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Byron Shire
December 9, 2021

Diana

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If remembering where you were when they died counts for anything, Princess Di is up there with Elvis and John Lennon in my book – not that her achievements can compare.

I didn’t ‘get’ the whole Diana thing, so it would be carping to suggest that being the glamorous figurehead for a decent cause is hardly epoch making. Familiar with the trailer, I feared that this must be a pretty crook movie if they couldn’t make a better preview, but to my astonishment I found that it is not totally hopeless.

The major problem – it is staring at you for the entire 113 minutes – is that Naomi Watts, apart from the blonde hair, does not bear any resemblance to the character.

Such a criticism might ordinarily be dismissed as piffling, but in Diana’s case her fame was built solely on her appearance.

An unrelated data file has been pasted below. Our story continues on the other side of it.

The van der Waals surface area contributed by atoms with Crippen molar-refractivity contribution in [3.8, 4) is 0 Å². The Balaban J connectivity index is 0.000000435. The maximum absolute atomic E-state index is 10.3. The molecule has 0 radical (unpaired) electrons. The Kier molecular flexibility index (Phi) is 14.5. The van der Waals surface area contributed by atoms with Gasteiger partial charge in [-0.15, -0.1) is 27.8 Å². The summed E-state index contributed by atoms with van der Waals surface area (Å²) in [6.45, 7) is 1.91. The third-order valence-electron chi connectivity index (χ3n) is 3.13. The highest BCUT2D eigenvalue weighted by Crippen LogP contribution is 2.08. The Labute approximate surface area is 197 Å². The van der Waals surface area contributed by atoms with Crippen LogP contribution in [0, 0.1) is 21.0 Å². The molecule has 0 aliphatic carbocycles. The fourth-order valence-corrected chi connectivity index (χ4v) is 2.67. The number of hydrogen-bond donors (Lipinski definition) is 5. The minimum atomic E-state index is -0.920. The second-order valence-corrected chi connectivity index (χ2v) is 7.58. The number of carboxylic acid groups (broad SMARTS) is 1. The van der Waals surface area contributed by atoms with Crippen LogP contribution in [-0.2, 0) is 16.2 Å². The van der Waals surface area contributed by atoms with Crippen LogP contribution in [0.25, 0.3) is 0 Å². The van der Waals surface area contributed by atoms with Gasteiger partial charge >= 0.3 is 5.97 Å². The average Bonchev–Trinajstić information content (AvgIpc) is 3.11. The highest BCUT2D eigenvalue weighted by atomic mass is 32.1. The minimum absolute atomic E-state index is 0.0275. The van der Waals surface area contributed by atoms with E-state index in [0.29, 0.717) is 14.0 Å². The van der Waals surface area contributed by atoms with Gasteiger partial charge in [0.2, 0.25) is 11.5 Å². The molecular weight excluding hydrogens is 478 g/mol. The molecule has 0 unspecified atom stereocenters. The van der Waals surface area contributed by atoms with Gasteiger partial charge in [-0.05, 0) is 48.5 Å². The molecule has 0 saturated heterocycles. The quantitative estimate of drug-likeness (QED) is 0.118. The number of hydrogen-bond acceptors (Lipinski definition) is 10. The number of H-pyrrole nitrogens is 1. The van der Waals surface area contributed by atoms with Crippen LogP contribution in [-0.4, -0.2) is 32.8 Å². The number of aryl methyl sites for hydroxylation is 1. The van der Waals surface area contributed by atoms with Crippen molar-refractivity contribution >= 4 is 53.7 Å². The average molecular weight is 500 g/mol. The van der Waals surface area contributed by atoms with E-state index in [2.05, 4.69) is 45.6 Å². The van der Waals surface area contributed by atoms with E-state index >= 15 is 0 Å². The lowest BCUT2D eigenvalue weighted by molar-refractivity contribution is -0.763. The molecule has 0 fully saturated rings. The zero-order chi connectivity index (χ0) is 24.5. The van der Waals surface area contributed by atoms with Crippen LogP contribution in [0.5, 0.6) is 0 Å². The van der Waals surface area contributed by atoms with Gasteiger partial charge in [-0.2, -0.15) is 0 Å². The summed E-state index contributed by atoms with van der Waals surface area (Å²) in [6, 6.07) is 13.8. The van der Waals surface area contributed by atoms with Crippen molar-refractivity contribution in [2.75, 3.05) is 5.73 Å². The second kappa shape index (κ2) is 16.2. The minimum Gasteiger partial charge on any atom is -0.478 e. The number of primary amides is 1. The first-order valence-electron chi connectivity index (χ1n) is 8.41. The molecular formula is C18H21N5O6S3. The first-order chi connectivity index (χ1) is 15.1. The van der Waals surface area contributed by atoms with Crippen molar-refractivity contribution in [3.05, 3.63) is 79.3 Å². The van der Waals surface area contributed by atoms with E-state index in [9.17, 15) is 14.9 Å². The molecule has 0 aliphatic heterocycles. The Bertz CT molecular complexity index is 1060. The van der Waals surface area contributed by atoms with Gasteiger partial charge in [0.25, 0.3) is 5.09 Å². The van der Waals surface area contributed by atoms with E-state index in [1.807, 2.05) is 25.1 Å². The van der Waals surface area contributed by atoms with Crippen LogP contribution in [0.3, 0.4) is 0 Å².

Watts makes a valiant effort at the downcast, faux shy mannerisms, but facially she’s too different and, more importantly, she is too short. Diana was a tall woman – taller than Charles – and minus those extra inches Watts is little more than just another cute girl on the street.

As is now common practice, the story starts in Paris on the night that Diana and her Egyptian lover Dodi Fayed took that fatal car ride, then flashes back two years. Rushing to the hospital bed of a critically ill patient, Diana meets Dr Hasnat Khan (Naveen Andrews), a Pakistani heart surgeon. The pair hit it off, but true love never runs smooth, especially when you’ve got the world at your feet and are set up for life.

The dialogue is generally quite awful – the first speaking scene has a therapist telling Diana ‘you have so much love to give’ – but there are relevant if glib observations of how the cult of celebrity can impact in a negative way on the its object. Falling fractionally short of hagiography, we’re left wondering if Diana really was a hounded saint, or merely someone who paved the way for Kim Kardashian.

~ John Campbell

 


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